All Blacks reject French lack of respect claims
Graham Henry has reacted angrily to French suggestions that the All Blacks showed them a lack of respect ahead of June's shock defeat at Carisbrook.
France hooker William Servat told reporters at the team's training base at Marcoussis, near Paris, that New Zealand paid the price for underestimating his team back in June when a hard-fought series was squared 1-1. He warned that the All Blacks will be punished in Sunday's (NZ time) "rubber match” at the Stade Velodrome if they make the same mistake again.
France upset the All Blacks 27-22 in Dunedin, before the All Blacks turned the tables 14-10 on a wet night in Wellington, though the visitors took home the Dave Gallaher Trophy on points countback.
The All Blacks are putting great stock in this being the year's series decider, and also in reclaiming the trophy they regard as something special because of its eponymous Kiwi war hero.
"When we were in New Zealand they put their Walkman headphones on and were smiling a bit. I'm not sure they were smiling after playing against us," Servat told French reporters. "With regards to that, it will really set the tempo for the match."
"Rubbish,'' said Henry when told about Servat's accusations today at his team naming press conference.
The All Blacks coach said he wasn't frustrated by comments like Servat's, but his face betrayed a different set of emotions.
"I'm used to comments like that. I just ignore them and get on with what we're trying to do. There are no facts in that.
"We always take every game we play very seriously,'' he added. "We prepared well, and they were better than us on the day. That's the way rugby is... They're a very good side the French. We respect them.
"They're probably a side, with the South Africans, that think they can win every time they play against the All Blacks. And they've got some very talented footballers. They've got a lot more to choose from than we have, and we hope to give them a game on Saturday.”
Henry made it clear that the edge was coming into proceedings as the test the All Blacks are saying will "define” their year draws closer.
After the players had a day off in Marseille today (some made a trip to the nearby ancient city of Avignon; others did their own thing, ranging from playing petanque to catching up with friends) Henry appeared a little anxious as he spoke to the media back at the team hotel in the early evening.
He even brought out the hoary chestnut of New Zealanders – not All Blacks, mind – showing a lack of respect towards international rugby teams.
"European sides have always been strong,'' said Henry when asked the inevitable north-south question. "I think in New Zealand we lack respect for opposition generally. We think the All Blacks are going to win every time they play. That's what we'd like to do but it's difficult because other side like France are exceptionally strong.”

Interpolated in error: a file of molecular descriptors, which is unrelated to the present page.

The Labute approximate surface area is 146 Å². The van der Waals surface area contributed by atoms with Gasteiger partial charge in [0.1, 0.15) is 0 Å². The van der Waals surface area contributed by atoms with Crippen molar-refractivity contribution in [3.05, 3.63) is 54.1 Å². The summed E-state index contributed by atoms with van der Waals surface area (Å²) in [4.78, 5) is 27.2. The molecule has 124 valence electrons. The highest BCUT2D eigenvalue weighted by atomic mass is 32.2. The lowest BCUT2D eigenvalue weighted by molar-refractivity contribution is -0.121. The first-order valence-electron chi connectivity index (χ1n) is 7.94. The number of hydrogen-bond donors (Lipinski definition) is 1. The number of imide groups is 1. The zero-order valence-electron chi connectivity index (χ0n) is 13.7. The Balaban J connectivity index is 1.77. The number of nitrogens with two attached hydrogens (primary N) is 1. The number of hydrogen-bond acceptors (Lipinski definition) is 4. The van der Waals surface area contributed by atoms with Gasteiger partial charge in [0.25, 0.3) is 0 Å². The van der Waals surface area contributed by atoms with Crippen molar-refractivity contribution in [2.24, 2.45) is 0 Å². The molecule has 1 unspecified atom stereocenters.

"We get a false sense of our strength at times and we need to respect there are strong sides all round the world.''
But Henry was buying into the high stakes of a clash being billed the "Battle of the Hemispheres'' as it pits the form teams of north and south from the autumn tests in a grand finale of sorts.
The coach even admitted that the result would go a long way to defining the success or otherwise of a year in which the All Blacks have already lost four times.
"I think there's some truth in that,'' said Henry. "If we don't win on Saturday we've had an average year. If we do win it's been OK. OK is better than average. To go through Europe and the test in Tokyo unbeaten would be a marvellous achievement.
"But we haven't done that yet. We've got a major test match ahead of us.''
Then Henry touched on the sheer scale of what his side is on the precipice of, looking to keep alive its record of never having lost an autumn test in Europe since he took over in 2003. They have also not had their line crossed up here since the last test of the 2006 tour.
"We can see from other southern hemisphere countries touring Europe it's not easy, despite what other people think. It's a very difficult tour. We're very proud of our record here. Other sides have tried to emulate that and haven't done so.''
The All Blacks will wear their white jerseys for this test, despite suggestions that France have gone to a lighter shade of blue that would not have been a colour clash with the black jersey.
Henry refused to be needled on that, and nor did he dare criticise his opponents for not coming to Marseille until Friday, leaving the New Zealanders running a one-team rugby hype mission in this football-mad city.
"I don't make anything of that,” shrugged Henry. "They're the French team, they've played at Marseille before. They've only been beaten here once in history, and I'm sure they know what they're doing.”
You wonder. In 2000 the French were in town early and worked themselves to a frenzy by match night. This time they will just slip in under the cover of night on the match's eve.
Who knows? Maybe it's the French not showing the respect to their opponents this week. We shall find out on Saturday night (8.45am kickoff Sunday, NZ time).